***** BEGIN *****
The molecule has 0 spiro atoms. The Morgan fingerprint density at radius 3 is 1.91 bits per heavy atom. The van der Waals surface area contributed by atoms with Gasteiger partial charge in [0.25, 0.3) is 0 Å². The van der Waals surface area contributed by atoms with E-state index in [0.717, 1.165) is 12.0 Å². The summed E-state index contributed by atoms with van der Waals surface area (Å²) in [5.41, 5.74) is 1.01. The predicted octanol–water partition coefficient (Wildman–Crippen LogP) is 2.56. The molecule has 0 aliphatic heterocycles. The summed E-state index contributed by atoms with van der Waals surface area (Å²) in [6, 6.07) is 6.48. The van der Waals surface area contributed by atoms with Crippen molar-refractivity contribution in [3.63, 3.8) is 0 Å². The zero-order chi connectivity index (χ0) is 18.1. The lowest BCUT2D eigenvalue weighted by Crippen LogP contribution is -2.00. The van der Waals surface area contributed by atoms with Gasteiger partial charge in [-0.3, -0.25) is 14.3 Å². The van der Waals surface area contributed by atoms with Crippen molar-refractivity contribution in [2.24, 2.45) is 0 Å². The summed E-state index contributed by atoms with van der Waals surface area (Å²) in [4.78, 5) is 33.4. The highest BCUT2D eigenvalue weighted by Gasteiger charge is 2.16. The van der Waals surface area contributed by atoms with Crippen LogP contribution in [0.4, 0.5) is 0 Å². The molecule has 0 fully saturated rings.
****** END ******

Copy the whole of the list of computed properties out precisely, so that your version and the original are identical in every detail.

The molecule has 0 spiro atoms. The Morgan fingerprint density at radius 3 is 1.91 bits per heavy atom. The van der Waals surface area contributed by atoms with Gasteiger partial charge in [0.25, 0.3) is 0 Å². The van der Waals surface area contributed by atoms with E-state index in [0.717, 1.165) is 12.0 Å². The summed E-state index contributed by atoms with van der Waals surface area (Å²) in [5.41, 5.74) is 1.01. The predicted octanol–water partition coefficient (Wildman–Crippen LogP) is 2.56. The molecule has 0 aliphatic heterocycles. The summed E-state index contributed by atoms with van der Waals surface area (Å²) in [6, 6.07) is 6.48. The van der Waals surface area contributed by atoms with Crippen molar-refractivity contribution in [3.63, 3.8) is 0 Å². The zero-order chi connectivity index (χ0) is 18.1. The lowest BCUT2D eigenvalue weighted by Crippen LogP contribution is -2.00. The van der Waals surface area contributed by atoms with Gasteiger partial charge in [-0.3, -0.25) is 14.3 Å². The van der Waals surface area contributed by atoms with Crippen molar-refractivity contribution in [2.24, 2.45) is 0 Å². The summed E-state index contributed by atoms with van der Waals surface area (Å²) in [4.78, 5) is 33.4. The highest BCUT2D eigenvalue weighted by Gasteiger charge is 2.16. The van der Waals surface area contributed by atoms with Crippen LogP contribution in [0.4, 0.5) is 0 Å². The molecule has 0 fully saturated rings.